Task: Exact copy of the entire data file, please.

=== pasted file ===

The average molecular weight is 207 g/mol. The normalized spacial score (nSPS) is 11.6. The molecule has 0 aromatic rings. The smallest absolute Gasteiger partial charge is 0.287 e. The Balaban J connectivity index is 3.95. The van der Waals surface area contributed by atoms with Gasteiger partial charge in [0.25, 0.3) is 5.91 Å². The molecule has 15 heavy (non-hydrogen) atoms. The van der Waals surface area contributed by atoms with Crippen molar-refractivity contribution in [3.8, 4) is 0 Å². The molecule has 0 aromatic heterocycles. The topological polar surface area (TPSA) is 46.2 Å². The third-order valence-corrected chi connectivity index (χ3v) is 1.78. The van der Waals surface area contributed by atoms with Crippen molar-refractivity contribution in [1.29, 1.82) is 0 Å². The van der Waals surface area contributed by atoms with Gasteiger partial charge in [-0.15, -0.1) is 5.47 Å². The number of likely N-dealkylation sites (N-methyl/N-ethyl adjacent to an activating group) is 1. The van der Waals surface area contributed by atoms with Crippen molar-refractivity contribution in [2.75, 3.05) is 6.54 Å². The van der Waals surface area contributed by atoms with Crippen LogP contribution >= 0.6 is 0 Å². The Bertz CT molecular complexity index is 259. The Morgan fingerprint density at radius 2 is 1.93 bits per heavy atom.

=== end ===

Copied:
The average molecular weight is 207 g/mol. The normalized spacial score (nSPS) is 11.6. The molecule has 0 aromatic rings. The smallest absolute Gasteiger partial charge is 0.287 e. The Balaban J connectivity index is 3.95. The van der Waals surface area contributed by atoms with Gasteiger partial charge in [0.25, 0.3) is 5.91 Å². The molecule has 15 heavy (non-hydrogen) atoms. The van der Waals surface area contributed by atoms with Crippen molar-refractivity contribution in [3.8, 4) is 0 Å². The molecule has 0 aromatic heterocycles. The topological polar surface area (TPSA) is 46.2 Å². The third-order valence-corrected chi connectivity index (χ3v) is 1.78. The van der Waals surface area contributed by atoms with Crippen molar-refractivity contribution in [1.29, 1.82) is 0 Å². The van der Waals surface area contributed by atoms with Gasteiger partial charge in [-0.15, -0.1) is 5.47 Å². The number of likely N-dealkylation sites (N-methyl/N-ethyl adjacent to an activating group) is 1. The van der Waals surface area contributed by atoms with Crippen molar-refractivity contribution in [2.75, 3.05) is 6.54 Å². The van der Waals surface area contributed by atoms with Crippen LogP contribution >= 0.6 is 0 Å². The Bertz CT molecular complexity index is 259. The Morgan fingerprint density at radius 2 is 1.93 bits per heavy atom.